There is No injustice with God

The Glory of the Gospel: Studies in the Book of Romans  •  Sermon  •  Submitted
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Paul responds to objections against God's Sovereign Election and declares God to be Righteous and Just


Open: We continue with the second message that deals with God’s Sovereign role in Election. As stated last week, this is a difficult teaching to understand. I am not stating that I have a complete understanding or the closest interpretation to the heart of God. I am teaching the text and asking the Holy Spirit to be our true teacher.

I ask for your grace in this matter, because it is a difficult doctrine for humans to accept. As Douglas Moo states, “No doctrine stimulates more negative reaction and consternation than this one. Some degree of such reaction is probably inevitable, for it flies in the face of our own common perceptions of both human freedom and God’s justice.”
Douglas J. Moo, The Epistle to the Romans, The New International Commentary on the New Testament (Grand Rapids, MI: Wm. B. Eerdmans Publishing Co., 1996), 599.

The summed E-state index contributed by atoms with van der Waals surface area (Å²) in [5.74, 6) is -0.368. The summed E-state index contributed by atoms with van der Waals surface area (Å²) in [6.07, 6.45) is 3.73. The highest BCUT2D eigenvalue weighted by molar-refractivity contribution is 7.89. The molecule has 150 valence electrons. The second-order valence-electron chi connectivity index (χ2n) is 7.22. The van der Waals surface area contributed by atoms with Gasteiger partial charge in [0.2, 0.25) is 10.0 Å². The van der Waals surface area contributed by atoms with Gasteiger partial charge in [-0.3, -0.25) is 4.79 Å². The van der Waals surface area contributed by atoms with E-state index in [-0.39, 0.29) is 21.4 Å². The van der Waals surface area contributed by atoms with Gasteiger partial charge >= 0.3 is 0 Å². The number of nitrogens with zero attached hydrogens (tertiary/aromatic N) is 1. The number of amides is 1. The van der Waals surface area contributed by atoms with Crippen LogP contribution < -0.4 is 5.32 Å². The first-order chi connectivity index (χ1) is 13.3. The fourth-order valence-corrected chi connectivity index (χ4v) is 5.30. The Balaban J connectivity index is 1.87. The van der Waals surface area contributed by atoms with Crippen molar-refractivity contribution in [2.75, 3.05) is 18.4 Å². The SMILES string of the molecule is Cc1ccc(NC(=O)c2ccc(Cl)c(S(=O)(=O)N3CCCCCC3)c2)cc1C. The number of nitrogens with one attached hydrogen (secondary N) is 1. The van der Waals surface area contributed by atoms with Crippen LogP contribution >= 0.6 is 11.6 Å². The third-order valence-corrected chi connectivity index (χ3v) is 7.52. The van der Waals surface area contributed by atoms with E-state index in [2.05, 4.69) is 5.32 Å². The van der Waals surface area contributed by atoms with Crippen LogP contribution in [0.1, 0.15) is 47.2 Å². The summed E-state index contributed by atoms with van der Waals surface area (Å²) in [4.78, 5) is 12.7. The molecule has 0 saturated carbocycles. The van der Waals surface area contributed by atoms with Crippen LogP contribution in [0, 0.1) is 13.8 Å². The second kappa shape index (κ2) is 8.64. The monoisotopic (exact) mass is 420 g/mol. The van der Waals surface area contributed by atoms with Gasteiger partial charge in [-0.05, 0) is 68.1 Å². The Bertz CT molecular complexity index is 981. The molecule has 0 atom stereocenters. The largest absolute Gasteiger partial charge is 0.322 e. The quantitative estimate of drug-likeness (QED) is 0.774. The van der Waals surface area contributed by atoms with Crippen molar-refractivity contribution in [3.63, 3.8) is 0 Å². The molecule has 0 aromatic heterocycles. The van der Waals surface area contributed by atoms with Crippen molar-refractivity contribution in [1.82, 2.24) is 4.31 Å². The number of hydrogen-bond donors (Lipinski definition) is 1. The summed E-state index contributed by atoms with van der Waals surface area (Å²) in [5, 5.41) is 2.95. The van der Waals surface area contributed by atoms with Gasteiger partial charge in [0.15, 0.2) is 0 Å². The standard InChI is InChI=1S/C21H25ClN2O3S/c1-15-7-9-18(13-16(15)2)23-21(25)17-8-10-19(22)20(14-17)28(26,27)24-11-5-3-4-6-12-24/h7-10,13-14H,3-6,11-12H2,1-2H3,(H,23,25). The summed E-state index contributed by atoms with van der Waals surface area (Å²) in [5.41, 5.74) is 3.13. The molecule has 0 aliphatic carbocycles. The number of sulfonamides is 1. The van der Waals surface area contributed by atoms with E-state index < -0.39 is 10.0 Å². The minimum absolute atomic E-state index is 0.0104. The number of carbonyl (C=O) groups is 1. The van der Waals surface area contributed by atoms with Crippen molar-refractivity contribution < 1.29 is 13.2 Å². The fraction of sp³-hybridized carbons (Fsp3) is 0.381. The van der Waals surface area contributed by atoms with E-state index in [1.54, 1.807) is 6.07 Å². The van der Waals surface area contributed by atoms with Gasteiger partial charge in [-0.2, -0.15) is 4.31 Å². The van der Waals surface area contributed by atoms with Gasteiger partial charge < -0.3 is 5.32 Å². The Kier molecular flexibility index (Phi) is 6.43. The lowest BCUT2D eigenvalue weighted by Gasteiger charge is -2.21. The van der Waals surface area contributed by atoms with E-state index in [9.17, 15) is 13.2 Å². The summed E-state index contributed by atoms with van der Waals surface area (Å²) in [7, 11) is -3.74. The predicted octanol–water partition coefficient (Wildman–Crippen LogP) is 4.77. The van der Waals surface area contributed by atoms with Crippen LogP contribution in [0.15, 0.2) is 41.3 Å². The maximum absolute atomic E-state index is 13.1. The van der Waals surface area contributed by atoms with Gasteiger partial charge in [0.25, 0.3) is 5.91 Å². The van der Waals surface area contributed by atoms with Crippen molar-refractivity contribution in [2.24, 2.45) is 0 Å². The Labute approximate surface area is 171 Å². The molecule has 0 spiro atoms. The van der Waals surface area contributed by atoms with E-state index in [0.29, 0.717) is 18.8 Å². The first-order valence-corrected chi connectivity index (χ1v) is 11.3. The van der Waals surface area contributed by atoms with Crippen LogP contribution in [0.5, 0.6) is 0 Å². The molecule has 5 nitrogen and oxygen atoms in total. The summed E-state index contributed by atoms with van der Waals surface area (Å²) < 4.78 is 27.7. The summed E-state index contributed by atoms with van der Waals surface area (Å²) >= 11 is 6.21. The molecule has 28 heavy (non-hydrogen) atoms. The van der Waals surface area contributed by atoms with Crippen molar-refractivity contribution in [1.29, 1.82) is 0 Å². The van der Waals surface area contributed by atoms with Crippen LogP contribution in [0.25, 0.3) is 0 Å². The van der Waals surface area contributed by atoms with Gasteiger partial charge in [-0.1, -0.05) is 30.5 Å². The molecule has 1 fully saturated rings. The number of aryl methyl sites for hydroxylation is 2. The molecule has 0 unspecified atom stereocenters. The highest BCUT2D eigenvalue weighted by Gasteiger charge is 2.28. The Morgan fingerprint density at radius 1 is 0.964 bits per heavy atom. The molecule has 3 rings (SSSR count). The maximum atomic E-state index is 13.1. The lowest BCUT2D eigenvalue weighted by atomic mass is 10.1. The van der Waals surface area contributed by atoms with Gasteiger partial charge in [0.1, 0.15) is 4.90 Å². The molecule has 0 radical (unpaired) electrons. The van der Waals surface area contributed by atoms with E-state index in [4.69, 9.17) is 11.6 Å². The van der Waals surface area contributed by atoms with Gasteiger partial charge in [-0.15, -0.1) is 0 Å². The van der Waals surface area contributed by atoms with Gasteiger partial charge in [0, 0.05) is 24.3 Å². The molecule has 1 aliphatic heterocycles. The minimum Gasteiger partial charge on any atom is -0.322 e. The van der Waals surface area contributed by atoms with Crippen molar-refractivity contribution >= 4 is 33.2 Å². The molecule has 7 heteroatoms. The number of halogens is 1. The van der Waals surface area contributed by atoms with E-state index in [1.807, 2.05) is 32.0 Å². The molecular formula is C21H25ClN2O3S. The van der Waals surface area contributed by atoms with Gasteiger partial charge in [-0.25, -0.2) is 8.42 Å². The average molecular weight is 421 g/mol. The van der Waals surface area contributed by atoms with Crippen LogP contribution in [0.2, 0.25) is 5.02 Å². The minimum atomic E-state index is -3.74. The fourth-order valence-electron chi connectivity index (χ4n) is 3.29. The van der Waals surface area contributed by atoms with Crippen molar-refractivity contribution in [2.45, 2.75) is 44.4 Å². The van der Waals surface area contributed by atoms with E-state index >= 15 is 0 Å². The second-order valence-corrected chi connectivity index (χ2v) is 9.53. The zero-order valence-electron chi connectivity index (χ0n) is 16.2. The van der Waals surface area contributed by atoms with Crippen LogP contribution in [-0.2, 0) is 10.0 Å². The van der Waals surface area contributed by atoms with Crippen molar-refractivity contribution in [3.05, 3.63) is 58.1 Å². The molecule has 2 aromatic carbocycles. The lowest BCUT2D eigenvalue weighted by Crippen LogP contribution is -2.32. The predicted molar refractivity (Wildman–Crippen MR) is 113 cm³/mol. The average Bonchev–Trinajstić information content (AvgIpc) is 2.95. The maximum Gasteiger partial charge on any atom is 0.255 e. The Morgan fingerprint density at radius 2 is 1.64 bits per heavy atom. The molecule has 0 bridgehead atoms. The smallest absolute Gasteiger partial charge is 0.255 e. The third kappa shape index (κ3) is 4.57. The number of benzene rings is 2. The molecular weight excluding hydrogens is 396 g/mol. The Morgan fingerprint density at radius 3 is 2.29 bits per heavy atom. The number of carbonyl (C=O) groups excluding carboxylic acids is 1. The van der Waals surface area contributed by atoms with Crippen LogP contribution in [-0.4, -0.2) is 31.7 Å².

One Objection to the Doctrine of Election is that it makes God unrighteous (Rom 9:14-18)

Explanation: As a reminder, Chapters 9 - 11 deal with the topic of God’s Election as it relates to the Jews and the Gentiles. In the first part of the chapter Paul has declared that the widespread rejection of Jesus by the Jewish nation is not because God broke any of His promises or that the Word of God cannot be trusted. Instead, God’s Sovereign choice of nations and of individuals is part of His unfolding plan and actually assures that individuals will continue to respond to His saving Grace.
In this section of the letter Paul is dealing with objections to the Doctrine of God Electing individuals to salvation while passing over others. The first objection is found in v. 14 and it can be stated like this: “If God makes a Sovereign choice of some people then He is unrighteous in that He doesn’t choose all people”
Paul deals with this objection by emphasizing that God is indeed just in that He chooses to grant mercy to some. Paul quotes from Exodus 33:19 when He says “I will have mercy on whom I will have mercy, and I will have compassion on whom I will have compassion” (Rom 9:15)